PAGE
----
• Evangelical State Church of Frankfurt upon Main (German: Evangelische Landeskirche Frankfurt am Main), a church body united in administration comprising Lutheran, some United and few Reformed congregations with by 220,000 parishioners in 1922[5]
  • Evangelical Lutheran Church in the Hamburgian State (German: Evangelisch-Lutherische Kirche im Hamburgischen Staate), a Lutheran church body with 914,000 parishioners in 1922[5]
  • Evangelical Lutheran State Church of Hanover (German: Evangelisch-lutherische Landeskirche Hannovers), Lutheran with 2,414,000 parishioners in 1922[6]
  • Evangelical Reformed State Church of the Province of Hanover (German: Evangelisch-reformierte Landeskirche der Provinz Hannover), Reformed with 157,000 parishioners in 1922[5]
  • Evangelical Church in Hesse (Cassel, within Prussia; German: Evangelische Kirche in Hessen), a church body united in administration comprising Lutheran, some Reformed and United congregations with 822,000 parishioners in 1922[5]
  • Evangelical State Church in Hesse (Darmstadt; People's State of Hesse; German: Evangelische Landeskirche in Hessen), a church body united in administration comprising mostly Lutheran, some Reformed and United congregations with 848,000 parishioners in 1922[5]
  • Lippe State Church (German: Lippische Landeskirche), a Reformed church body, however also comprising 4 Lutheran congregations with 143,000 parishioners in 1922[5]
  • Evangelical Lutheran Church in the Lübeckian State (German: Evangelisch-Lutherische Kirche im Lübeckischen Staate), Lutheran with 111,000 parishioners in 1922[5]
  • Evangelical Lutheran State Church of the Oldenburgian Region of Lübeck (German: Evangelisch-Lutherische Landeskirche des oldenburgischen Landesteils Lübeck), Lutheran
  • Lutheran Church in Upper Lusatia (German: Lutherische Kirche in der Oberlausitz). In 1926 the Upper Lusatian Lutheran church body merged in the Saxon Lutheran state church.
  • Evangelical Lutheran Church of Mecklenburg-Schwerin (German: Evangelisch-lutherische Kirche von Mecklenburg-Schwerin), Lutheran with 614,000 parishioners in 1922[5]
  • Mecklenburg-Strelitz State Church (German: Mecklenburg-Strelitzer Landeskirche), Lutheran with 101,000 parishioners in 1922[5]
  • Evangelical State Church in Nassau (German: Evangelische Landeskirche in Nassau), a church body united in administration comprising mostly United and few Lutheran congregations
  • Evangelical Lutheran Church of the Region of Oldenburg (German: Evangelisch-lutherische Kirche des Landesteils Oldenburg), a Lutheran church body, however, comprising 1 Reformed congregation with 291,000 parishioners in 1922[5]
  • United Protestant Evangelical Christian Church of the Palatinate (Palatine State Church) (German: Vereinigte protestantisch-evangelisch-christliche Kirche der Pfalz (Pfälzische Landeskirche)), united by confession with 506,000 parishioners in 1922[5]
  • Evangelical Church of the old-Prussian Union (German: Evangelische Kirche der altpreußischen Union; ApU, EKapU), a church body united in administration comprising mostly Lutheran, some Reformed and united congregations with 18,000,000 parishioners in 1922[5]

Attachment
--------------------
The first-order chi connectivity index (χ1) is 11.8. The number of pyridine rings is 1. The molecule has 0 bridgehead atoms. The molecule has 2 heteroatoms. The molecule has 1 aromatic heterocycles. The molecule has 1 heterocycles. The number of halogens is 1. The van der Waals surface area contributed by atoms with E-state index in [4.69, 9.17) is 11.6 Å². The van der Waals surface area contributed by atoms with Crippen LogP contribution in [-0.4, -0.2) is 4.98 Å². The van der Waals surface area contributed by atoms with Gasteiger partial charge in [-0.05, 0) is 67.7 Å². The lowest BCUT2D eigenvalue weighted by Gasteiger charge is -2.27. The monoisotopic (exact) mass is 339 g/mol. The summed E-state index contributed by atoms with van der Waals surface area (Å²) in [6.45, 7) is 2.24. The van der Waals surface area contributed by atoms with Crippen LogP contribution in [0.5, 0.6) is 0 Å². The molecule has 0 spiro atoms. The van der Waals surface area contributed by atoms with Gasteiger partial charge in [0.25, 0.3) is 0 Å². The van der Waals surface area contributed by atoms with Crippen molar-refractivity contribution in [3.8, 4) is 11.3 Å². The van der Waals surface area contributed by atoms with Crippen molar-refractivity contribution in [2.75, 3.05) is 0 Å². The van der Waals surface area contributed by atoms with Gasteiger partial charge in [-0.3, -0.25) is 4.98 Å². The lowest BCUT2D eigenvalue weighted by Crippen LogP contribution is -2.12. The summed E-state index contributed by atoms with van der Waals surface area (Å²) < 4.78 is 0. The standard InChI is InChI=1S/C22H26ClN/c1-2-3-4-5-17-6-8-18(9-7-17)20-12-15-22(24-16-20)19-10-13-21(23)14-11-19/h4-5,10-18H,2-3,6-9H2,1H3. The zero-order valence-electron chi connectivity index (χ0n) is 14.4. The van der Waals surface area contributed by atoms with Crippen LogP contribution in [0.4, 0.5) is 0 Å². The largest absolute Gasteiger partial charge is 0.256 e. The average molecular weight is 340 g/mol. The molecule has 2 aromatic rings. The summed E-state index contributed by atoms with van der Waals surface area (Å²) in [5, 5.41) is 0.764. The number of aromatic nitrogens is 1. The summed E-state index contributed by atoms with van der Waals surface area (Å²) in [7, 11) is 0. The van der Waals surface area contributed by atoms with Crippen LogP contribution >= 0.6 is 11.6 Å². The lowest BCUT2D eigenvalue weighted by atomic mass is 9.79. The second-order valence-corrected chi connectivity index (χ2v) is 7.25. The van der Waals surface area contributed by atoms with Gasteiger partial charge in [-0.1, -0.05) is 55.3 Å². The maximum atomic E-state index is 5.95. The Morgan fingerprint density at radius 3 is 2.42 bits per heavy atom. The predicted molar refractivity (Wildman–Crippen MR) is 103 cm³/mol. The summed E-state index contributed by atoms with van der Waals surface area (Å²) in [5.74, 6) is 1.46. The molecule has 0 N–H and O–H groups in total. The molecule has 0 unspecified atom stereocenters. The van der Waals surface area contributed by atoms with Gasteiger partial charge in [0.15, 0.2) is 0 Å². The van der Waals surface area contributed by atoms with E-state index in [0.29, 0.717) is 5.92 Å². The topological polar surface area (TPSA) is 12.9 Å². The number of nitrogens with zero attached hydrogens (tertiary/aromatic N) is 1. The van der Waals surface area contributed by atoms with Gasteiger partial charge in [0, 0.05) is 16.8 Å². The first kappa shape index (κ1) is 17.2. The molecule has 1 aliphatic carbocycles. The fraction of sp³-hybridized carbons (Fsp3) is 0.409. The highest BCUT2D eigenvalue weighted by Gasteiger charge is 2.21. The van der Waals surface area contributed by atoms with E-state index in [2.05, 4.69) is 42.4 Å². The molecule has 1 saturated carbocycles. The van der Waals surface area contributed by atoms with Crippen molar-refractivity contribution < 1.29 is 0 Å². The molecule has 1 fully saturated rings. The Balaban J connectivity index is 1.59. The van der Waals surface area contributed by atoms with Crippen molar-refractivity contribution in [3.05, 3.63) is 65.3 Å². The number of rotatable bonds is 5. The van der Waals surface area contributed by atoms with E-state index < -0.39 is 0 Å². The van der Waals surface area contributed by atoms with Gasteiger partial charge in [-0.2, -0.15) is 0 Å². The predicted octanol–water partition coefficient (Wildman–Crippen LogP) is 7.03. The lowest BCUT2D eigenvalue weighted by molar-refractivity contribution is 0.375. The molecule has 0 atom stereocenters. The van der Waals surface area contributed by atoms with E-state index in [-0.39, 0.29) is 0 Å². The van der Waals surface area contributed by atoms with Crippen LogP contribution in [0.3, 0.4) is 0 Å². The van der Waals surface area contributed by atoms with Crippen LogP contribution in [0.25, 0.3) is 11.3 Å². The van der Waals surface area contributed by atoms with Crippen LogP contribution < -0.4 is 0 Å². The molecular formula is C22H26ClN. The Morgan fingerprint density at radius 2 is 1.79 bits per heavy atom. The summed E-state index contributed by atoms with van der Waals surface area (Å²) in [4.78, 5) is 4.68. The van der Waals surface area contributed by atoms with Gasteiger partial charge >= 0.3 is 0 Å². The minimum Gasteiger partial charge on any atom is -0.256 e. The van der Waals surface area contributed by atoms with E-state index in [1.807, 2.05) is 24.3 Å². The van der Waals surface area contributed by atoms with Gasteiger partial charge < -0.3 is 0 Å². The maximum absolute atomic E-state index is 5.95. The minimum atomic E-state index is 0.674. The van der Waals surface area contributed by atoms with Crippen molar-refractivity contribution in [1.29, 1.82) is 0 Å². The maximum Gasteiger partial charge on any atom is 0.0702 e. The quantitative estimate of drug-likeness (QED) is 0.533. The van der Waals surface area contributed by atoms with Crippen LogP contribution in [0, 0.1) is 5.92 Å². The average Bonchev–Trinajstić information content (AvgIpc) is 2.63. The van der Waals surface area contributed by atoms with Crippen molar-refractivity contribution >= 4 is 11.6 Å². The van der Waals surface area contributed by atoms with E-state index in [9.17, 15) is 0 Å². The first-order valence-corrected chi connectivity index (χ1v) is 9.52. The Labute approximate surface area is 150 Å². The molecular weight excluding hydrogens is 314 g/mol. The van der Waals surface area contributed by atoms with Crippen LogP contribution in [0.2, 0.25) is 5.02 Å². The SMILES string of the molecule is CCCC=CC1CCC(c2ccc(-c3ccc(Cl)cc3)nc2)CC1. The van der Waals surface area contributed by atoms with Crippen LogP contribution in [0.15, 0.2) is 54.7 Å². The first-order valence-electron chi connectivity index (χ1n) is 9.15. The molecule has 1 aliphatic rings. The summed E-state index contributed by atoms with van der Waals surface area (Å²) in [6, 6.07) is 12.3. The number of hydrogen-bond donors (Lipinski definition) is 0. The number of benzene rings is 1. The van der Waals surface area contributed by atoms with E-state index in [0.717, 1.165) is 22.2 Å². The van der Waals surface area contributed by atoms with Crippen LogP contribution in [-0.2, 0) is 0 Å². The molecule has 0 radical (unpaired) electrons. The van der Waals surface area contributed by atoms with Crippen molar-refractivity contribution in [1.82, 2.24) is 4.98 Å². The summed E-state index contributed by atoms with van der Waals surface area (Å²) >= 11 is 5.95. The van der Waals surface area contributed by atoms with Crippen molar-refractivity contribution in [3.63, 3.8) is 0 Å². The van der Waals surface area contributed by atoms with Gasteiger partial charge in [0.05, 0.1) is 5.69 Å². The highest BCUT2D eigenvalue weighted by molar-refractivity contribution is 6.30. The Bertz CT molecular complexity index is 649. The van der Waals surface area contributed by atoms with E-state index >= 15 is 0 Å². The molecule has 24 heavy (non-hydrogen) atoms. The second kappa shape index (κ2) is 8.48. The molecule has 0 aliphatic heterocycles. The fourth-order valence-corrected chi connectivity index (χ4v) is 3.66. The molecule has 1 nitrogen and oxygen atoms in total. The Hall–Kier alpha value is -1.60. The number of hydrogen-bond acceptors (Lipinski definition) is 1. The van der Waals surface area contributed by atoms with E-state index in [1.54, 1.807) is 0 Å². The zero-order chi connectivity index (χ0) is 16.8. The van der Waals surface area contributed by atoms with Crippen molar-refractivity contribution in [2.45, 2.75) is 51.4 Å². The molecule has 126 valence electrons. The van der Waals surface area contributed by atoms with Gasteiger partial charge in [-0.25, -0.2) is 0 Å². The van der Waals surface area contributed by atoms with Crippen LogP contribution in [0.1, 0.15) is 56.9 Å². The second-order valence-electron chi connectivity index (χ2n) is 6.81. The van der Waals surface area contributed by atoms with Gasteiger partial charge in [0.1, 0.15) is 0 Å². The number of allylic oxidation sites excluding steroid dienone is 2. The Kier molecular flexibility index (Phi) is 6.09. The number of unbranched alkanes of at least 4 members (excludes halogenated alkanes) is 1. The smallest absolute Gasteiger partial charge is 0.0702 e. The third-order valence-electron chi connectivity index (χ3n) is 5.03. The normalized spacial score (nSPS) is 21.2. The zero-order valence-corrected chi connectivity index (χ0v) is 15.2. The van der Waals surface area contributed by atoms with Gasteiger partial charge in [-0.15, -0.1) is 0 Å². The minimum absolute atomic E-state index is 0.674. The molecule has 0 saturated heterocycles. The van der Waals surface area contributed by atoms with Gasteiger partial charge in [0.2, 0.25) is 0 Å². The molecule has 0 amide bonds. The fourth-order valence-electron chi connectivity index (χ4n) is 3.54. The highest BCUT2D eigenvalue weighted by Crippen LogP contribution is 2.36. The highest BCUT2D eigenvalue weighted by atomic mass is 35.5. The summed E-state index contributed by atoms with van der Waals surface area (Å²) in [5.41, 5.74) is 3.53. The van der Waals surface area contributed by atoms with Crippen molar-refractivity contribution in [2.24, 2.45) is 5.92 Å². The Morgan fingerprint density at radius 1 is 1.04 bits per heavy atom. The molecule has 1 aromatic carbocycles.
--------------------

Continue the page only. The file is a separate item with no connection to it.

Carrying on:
• Evangelical Lutheran Church in Reuss Elder Line (German: Evangelisch-lutherische Kirche in Reuß ältere Linie), Lutheran with 70,000 parishioners in 1922[5]
  • Evangelical Lutheran State Church of the Free State of Saxony(German: Evangelisch-lutherische Landeskirche des Freistaats Sachsen), Lutheran with 4,509,000 parishioners in 1922[6]
  • Evangelical Lutheran State Church of Schaumburg-Lippe (German: Evangelisch-lutherische Landeskirche von Schaumburg-Lippe), Lutheran with 44,000 parishioners in 1922[5]
  • Evangelical Lutheran Church of Schleswig-Holstein (German: Evangelisch-Lutherische Landeskirche Schleswig-Holsteins), Lutheran with 1,361,000 parishioners in 1922[6]
  • Thuringian Evangelical Church (German: Thüringer evangelische Kirche), Lutheran with 1,384,000 parishioners in 1922[5]
  • United Evangelical State Church of Waldeck and Pyrmont (German: Vereinigte evangelische Landeskirche von Waldeck und Pyrmont), a church body united in administration comprising mostly Lutheran and few Reformed congregations with 65,000 parishioners in 1922[5]
  • Evangelical State Church in Württemberg (German: Evangelische Landeskirche in Württemberg), Lutheran, though not mentioned in the official name with 1,668,000 parishioners in 1922[6]

Associated members[edit]

References[edit]

  1. ^ Brethren in adversity: Bishop George Bell, the Church of England p7 George Kennedy Allen Bell, Andrew Chandler - 1997 "In May 1922 a new German Evangelical Church Confederation, the Deutsche Evangelische Kirchenbund, was established with a Kirchentag, or assembly, of 210 representatives, a Kirchenbundesrat, or Church Confederation Council, ..."
  2. ^ The correlation between political state (German: Land) and church region in the Weimar period was not necessarily exact, because regional churches mostly did not comply to territorial changes in the 19th century.
  3. ^ The government in effect collected church fees from those taxpayers enlisted as parishioners and distributed these funds to the churches.
  4. ^ Siegfried Hermle Handbuch der Deutschen Evangelischen Kirchen 1918 bis 1949 p15 - 2010 "Die Gründung des Kirchenbundes wurde vorbereitet durch eine Vorkonferenz in Kassel 1919 und die Deutschen Evangelischen Kirchentage in Dresden 1919 und Stuttgart 1921."
  5. ^ a b c d e f g h i j k l m n o p q r s t u Sebastian Müller-Rolli in collaboration with Reiner Anselm, Evangelische Schulpolitik in Deutschland 1918–1958: Dokumente und Darstellung, Göttingen: Vandenhoeck & Ruprecht, 1999, (=Eine Veröffentlichung des Comenius-Instituts Münster), p. 30. ISBN 3-525-61362-8.
  6. ^ a b c d e Sebastian Müller-Rolli in collaboration with Reiner Anselm, Evangelische Schulpolitik in Deutschland 1918–1958: Dokumente und Darstellung, Göttingen: Vandenhoeck & Ruprecht, 1999, (=Eine Veröffentlichung des Comenius-Instituts Münster), p. 29. ISBN 3-525-61362-8.